Pauley and Wissinger have run the club for 13 years. Pauley leads the group by watching over meetings, answering students' questions and coordinating the trips. In addition to the Harrisburg trip, students also participated in two one-day events just for western Pennsylvania clubs to elect representatives, discuss bills and prepare for the state meeting in Harrisburg.

Wissinger, a lawyer, provides help for the members who are involved in the judicial branch of the program. Danielle Burnette also volunteers with the club. A Quaker Valley School Board member and a lawyer, she worked with the club's lawyer team.

Ten Quaker Valley students attended the convention. They first wrote bills to bring with them to Harrisburg.

Mericka McCabe, 18, also a Quaker Valley senior and president of the club, explained that students participating in the convention can be involved in the legislative, executive or judicial branch of the Pennsylvania State Youth and Government or act as lobbyist or press corps members.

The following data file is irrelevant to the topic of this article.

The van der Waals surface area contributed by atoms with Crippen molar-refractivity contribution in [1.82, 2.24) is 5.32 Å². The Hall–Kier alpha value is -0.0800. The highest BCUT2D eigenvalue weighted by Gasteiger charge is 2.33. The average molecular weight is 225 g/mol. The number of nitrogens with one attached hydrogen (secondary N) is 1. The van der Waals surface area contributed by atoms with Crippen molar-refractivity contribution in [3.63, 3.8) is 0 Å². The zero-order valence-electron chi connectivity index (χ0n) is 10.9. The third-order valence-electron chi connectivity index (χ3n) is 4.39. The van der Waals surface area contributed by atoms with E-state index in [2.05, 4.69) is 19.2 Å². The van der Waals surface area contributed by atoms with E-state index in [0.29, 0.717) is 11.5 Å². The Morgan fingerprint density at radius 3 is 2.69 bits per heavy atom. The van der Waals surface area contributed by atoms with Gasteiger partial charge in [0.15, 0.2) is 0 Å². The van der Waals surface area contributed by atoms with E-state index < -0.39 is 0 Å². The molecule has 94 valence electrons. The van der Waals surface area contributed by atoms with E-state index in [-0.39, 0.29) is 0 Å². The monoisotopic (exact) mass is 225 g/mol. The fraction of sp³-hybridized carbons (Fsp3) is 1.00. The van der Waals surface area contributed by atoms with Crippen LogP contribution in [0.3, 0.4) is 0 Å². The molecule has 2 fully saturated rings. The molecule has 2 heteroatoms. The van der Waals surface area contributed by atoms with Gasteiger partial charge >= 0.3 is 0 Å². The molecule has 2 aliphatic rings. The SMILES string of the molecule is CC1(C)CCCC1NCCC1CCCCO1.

Those in legislative branch write bills and spend the weekend in committee and then in the House or Senate to pass or reject bills.

Executive-branch members work with the youth governor to speak on bills that he or she wants to pass.

Lobbyists represent different organizations and give the organizations' opinions about the bills.

Press corps members produce a newspaper every day with articles about the program, along with opinion polls and interviews.

McCabe served as secretary of education and youth; Katie Manuel was senate secretary; and Jonathan Pijar served as a justice on the youth Supreme Court.

The bills cover a wide range of topics, with committees for each subject.

“This year, there were a lot about changing the Pennsylvania budget to support higher education,” McCabe said.

Those who would like to join for the upcoming school year, when the club will be extended to middle school students, as well, can contact Burnette at burnett8@gmail.com.

Joanne Barron is a staff writer for Trib Total Media. She can be reached at 412-324-1406 or jbarron@tribweb.com.